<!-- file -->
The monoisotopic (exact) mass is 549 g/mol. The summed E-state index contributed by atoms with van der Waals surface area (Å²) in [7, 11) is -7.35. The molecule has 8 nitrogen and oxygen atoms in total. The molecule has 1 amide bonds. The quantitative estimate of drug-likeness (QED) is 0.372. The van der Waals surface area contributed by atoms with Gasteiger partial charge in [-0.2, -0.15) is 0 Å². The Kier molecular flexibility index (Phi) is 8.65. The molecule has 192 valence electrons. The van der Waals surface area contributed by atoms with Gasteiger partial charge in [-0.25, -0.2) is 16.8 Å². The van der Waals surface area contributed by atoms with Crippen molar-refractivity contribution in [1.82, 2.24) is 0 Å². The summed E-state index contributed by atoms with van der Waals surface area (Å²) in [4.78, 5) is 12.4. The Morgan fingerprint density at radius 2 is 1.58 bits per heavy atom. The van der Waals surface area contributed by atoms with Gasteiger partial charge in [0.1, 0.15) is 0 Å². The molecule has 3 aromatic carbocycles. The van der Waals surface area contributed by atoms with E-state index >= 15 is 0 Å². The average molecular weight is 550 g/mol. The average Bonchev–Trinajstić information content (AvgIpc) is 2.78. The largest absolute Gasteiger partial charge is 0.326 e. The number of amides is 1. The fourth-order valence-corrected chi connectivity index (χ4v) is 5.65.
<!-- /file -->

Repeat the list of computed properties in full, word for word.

The monoisotopic (exact) mass is 549 g/mol. The summed E-state index contributed by atoms with van der Waals surface area (Å²) in [7, 11) is -7.35. The molecule has 8 nitrogen and oxygen atoms in total. The molecule has 1 amide bonds. The quantitative estimate of drug-likeness (QED) is 0.372. The van der Waals surface area contributed by atoms with Gasteiger partial charge in [-0.2, -0.15) is 0 Å². The Kier molecular flexibility index (Phi) is 8.65. The molecule has 192 valence electrons. The van der Waals surface area contributed by atoms with Gasteiger partial charge in [-0.25, -0.2) is 16.8 Å². The van der Waals surface area contributed by atoms with Crippen molar-refractivity contribution in [1.82, 2.24) is 0 Å². The summed E-state index contributed by atoms with van der Waals surface area (Å²) in [4.78, 5) is 12.4. The Morgan fingerprint density at radius 2 is 1.58 bits per heavy atom. The van der Waals surface area contributed by atoms with Gasteiger partial charge in [0.1, 0.15) is 0 Å². The molecule has 3 aromatic carbocycles. The van der Waals surface area contributed by atoms with E-state index >= 15 is 0 Å². The average molecular weight is 550 g/mol. The average Bonchev–Trinajstić information content (AvgIpc) is 2.78. The largest absolute Gasteiger partial charge is 0.326 e. The number of amides is 1. The fourth-order valence-corrected chi connectivity index (χ4v) is 5.65.